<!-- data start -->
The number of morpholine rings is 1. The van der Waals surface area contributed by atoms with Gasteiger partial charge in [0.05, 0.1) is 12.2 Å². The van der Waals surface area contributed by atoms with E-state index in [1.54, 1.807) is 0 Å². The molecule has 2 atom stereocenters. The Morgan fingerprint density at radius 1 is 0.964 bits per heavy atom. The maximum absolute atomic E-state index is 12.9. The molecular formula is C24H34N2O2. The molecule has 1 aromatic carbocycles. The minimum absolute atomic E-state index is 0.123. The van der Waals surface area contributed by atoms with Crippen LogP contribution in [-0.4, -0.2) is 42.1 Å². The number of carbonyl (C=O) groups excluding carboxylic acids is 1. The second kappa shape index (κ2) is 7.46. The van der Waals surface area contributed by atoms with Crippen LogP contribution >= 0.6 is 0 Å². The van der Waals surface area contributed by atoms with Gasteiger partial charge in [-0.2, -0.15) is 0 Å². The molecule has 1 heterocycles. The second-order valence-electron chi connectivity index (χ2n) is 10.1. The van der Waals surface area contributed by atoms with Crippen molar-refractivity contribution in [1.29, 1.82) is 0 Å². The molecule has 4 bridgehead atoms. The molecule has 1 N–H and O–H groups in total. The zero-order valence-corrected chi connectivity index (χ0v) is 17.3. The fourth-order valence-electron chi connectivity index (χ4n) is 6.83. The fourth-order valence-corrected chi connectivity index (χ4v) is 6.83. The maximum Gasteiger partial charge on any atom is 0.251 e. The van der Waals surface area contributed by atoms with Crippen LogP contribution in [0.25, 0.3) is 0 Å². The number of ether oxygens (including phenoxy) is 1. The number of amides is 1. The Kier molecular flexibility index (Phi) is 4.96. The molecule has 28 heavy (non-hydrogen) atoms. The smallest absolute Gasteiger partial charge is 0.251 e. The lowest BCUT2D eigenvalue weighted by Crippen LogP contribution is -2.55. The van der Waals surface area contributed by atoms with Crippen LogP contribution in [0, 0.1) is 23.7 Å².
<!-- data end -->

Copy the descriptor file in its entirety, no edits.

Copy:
The number of morpholine rings is 1. The van der Waals surface area contributed by atoms with Gasteiger partial charge in [0.05, 0.1) is 12.2 Å². The van der Waals surface area contributed by atoms with E-state index in [1.54, 1.807) is 0 Å². The molecule has 2 atom stereocenters. The Morgan fingerprint density at radius 1 is 0.964 bits per heavy atom. The maximum absolute atomic E-state index is 12.9. The molecular formula is C24H34N2O2. The molecule has 1 aromatic carbocycles. The minimum absolute atomic E-state index is 0.123. The van der Waals surface area contributed by atoms with Crippen LogP contribution in [-0.4, -0.2) is 42.1 Å². The number of carbonyl (C=O) groups excluding carboxylic acids is 1. The second kappa shape index (κ2) is 7.46. The van der Waals surface area contributed by atoms with Crippen LogP contribution >= 0.6 is 0 Å². The van der Waals surface area contributed by atoms with Gasteiger partial charge in [-0.2, -0.15) is 0 Å². The molecule has 1 heterocycles. The second-order valence-electron chi connectivity index (χ2n) is 10.1. The van der Waals surface area contributed by atoms with Crippen molar-refractivity contribution in [1.29, 1.82) is 0 Å². The molecule has 4 bridgehead atoms. The molecule has 1 N–H and O–H groups in total. The zero-order valence-corrected chi connectivity index (χ0v) is 17.3. The fourth-order valence-electron chi connectivity index (χ4n) is 6.83. The fourth-order valence-corrected chi connectivity index (χ4v) is 6.83. The maximum Gasteiger partial charge on any atom is 0.251 e. The van der Waals surface area contributed by atoms with Crippen LogP contribution in [0.25, 0.3) is 0 Å². The number of ether oxygens (including phenoxy) is 1. The number of amides is 1. The Kier molecular flexibility index (Phi) is 4.96. The molecule has 28 heavy (non-hydrogen) atoms. The smallest absolute Gasteiger partial charge is 0.251 e. The lowest BCUT2D eigenvalue weighted by Crippen LogP contribution is -2.55. The van der Waals surface area contributed by atoms with Crippen LogP contribution in [0, 0.1) is 23.7 Å².